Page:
New research into the engineering construction labour market has revealed the significant challenges facing employers. With the industry set to grow by 33,000 jobs in the next decade, employers told researchers working on behalf of the Engineering Construction Industry Training Board (ECITB) that they were not confident they would meet recruitment targets and identified a growing skills gap exacerbated by an ageing workforce and low supply of appropriately trained new starters.
The forecast increase in demand for skilled workers stems from hundreds of billions of pounds-worth of investment in UK infrastructure projects over the next decade. As the industry responsible for designing, building and maintaining critical national infrastructure, from oil and gas platforms to nuclear power stations and wind farms, the engineering construction sector must find a way to recruit more talented people. However, the ECITB’s research presents a tightening labour market where companies struggle to recruit candidates with the right skills.
Key findings from industry employers include:
- One-third of employers (35%) expect to grow their workforce over the next three years, while only 5% expect it to reduce in size.
- Employers believe the skills gap will stay the same (43%) or get worse (44%) over the next three years.
- More than half of employers (55%) see the ageing and retiring workforce as the main reason for the skills gap. The research shows that 31% of employees are over 50, but only 12% are under 25.
- Women are hugely underrepresented in engineering construction, comprising just 12.5% of the workforce.
- Employers said they found it difficult to recruit because applicants lack the required skills and experience (81%) or don’t have the right qualifications for many industry roles (54%).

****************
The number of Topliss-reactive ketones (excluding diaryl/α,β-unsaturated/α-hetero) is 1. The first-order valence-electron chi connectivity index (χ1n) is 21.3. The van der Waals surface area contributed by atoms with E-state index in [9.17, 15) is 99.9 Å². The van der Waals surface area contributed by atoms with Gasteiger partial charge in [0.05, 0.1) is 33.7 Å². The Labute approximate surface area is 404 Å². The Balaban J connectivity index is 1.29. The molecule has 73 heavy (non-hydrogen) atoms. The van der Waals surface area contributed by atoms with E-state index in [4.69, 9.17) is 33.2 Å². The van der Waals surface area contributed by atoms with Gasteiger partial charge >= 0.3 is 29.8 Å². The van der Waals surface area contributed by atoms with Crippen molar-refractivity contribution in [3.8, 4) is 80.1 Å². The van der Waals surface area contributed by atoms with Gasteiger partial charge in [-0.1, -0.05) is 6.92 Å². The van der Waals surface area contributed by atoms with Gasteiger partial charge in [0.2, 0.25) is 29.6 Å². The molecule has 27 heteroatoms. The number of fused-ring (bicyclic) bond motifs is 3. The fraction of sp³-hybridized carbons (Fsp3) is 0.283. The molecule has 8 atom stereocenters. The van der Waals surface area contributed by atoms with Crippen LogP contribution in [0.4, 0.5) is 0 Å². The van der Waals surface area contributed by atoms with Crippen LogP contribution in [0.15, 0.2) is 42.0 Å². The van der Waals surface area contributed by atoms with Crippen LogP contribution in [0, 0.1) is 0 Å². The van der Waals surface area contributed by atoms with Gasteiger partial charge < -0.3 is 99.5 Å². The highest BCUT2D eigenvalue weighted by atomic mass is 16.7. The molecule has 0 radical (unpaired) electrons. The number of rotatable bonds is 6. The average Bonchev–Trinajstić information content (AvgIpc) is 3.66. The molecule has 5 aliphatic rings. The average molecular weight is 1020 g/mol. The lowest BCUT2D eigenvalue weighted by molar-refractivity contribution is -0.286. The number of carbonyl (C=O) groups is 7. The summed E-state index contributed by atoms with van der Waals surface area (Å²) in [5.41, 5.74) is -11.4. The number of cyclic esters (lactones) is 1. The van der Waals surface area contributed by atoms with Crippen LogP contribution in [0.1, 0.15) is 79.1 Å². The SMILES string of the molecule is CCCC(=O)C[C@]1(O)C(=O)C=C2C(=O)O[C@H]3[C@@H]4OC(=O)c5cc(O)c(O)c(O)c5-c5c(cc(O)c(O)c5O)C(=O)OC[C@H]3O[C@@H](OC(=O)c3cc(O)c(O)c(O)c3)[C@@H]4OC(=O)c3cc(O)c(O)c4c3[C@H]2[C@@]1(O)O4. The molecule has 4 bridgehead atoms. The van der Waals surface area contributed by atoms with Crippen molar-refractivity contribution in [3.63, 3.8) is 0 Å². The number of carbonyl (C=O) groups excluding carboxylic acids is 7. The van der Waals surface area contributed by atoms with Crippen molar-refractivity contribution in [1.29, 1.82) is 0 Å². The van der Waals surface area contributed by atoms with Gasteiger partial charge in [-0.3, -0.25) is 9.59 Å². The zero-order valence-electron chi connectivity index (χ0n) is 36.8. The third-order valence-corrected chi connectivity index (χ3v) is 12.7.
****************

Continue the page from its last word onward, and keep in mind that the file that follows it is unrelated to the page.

- Employers also highlighted a competitive market for skilled engineers, with 62% fearing losing recruits to competitors paying higher salaries. This points to ongoing pressures facing many firms to contain labour costs amid fine operating margins. The research found that 61% of apprentices earn less than £15k and 43% of graduates earn between £21 and £25k.
- Just under a third of employers (29%) felt restrictions on freedom of movement after Brexit would make recruitment more difficult, but there was regional variance – 40% of employers in London felt Brexit would make recruitment harder, but 66% of employers in Wales felt Brexit would have no impact on their recruitment.
Chris Claydon, chief executive of the ECITB, said: “These findings reinforce the concerns that the industry is increasingly articulating. We must continue to work closely with employers to find the best ways to assist them to address these challenges if we are to be able to meet forecast demand on the sector in coming years.
“As the industry’s skills body, the ECITB will use these findings to inform our plans for assisting our companies to recruit and retain highly-skilled workers and to offer the skills training required to deliver the major infrastructure works we have in the pipeline.”
Claydon said that there was a pressing need to attract more young people, in particular young women, into careers in construction. “We will work with the industry to highlight the benefits of a career in engineering construction and with education bodies and training providers to enhance the sector’s image with teachers and students,” he said.